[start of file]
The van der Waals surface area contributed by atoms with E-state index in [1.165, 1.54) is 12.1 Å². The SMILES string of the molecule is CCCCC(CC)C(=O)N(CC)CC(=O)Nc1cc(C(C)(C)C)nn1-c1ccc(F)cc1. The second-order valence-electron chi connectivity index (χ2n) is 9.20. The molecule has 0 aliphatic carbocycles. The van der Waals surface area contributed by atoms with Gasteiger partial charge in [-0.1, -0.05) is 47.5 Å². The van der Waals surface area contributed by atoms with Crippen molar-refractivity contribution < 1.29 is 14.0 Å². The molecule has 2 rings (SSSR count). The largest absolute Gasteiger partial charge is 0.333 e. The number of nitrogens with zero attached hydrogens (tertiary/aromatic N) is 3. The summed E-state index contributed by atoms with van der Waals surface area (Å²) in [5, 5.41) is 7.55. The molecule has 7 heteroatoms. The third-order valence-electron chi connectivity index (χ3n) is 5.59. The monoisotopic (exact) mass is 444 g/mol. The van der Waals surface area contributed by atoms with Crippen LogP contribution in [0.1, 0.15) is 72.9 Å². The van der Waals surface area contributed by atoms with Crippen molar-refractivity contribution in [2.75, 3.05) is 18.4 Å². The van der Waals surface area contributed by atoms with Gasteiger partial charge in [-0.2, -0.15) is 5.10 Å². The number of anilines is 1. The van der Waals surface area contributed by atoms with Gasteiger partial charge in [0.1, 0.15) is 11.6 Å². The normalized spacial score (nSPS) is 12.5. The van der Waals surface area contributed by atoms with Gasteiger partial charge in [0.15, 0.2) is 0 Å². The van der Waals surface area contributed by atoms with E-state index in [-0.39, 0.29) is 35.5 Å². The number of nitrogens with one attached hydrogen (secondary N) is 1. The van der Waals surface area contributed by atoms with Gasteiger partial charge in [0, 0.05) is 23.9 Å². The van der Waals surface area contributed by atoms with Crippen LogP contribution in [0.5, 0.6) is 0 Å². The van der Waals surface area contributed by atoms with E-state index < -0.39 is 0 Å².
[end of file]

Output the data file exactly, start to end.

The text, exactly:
The van der Waals surface area contributed by atoms with E-state index in [1.165, 1.54) is 12.1 Å². The SMILES string of the molecule is CCCCC(CC)C(=O)N(CC)CC(=O)Nc1cc(C(C)(C)C)nn1-c1ccc(F)cc1. The second-order valence-electron chi connectivity index (χ2n) is 9.20. The molecule has 0 aliphatic carbocycles. The van der Waals surface area contributed by atoms with Gasteiger partial charge in [-0.1, -0.05) is 47.5 Å². The van der Waals surface area contributed by atoms with Crippen molar-refractivity contribution < 1.29 is 14.0 Å². The molecule has 2 rings (SSSR count). The largest absolute Gasteiger partial charge is 0.333 e. The number of nitrogens with zero attached hydrogens (tertiary/aromatic N) is 3. The summed E-state index contributed by atoms with van der Waals surface area (Å²) in [5, 5.41) is 7.55. The molecule has 7 heteroatoms. The third-order valence-electron chi connectivity index (χ3n) is 5.59. The monoisotopic (exact) mass is 444 g/mol. The van der Waals surface area contributed by atoms with Crippen LogP contribution in [0.1, 0.15) is 72.9 Å². The van der Waals surface area contributed by atoms with Crippen molar-refractivity contribution in [2.75, 3.05) is 18.4 Å². The van der Waals surface area contributed by atoms with Gasteiger partial charge in [-0.2, -0.15) is 5.10 Å². The number of anilines is 1. The van der Waals surface area contributed by atoms with Gasteiger partial charge in [0.1, 0.15) is 11.6 Å². The normalized spacial score (nSPS) is 12.5. The van der Waals surface area contributed by atoms with Gasteiger partial charge in [0.15, 0.2) is 0 Å². The van der Waals surface area contributed by atoms with E-state index in [-0.39, 0.29) is 35.5 Å². The number of nitrogens with one attached hydrogen (secondary N) is 1. The van der Waals surface area contributed by atoms with Gasteiger partial charge in [0, 0.05) is 23.9 Å². The van der Waals surface area contributed by atoms with Crippen LogP contribution in [0.5, 0.6) is 0 Å². The van der Waals surface area contributed by atoms with E-state index < -0.39 is 0 Å².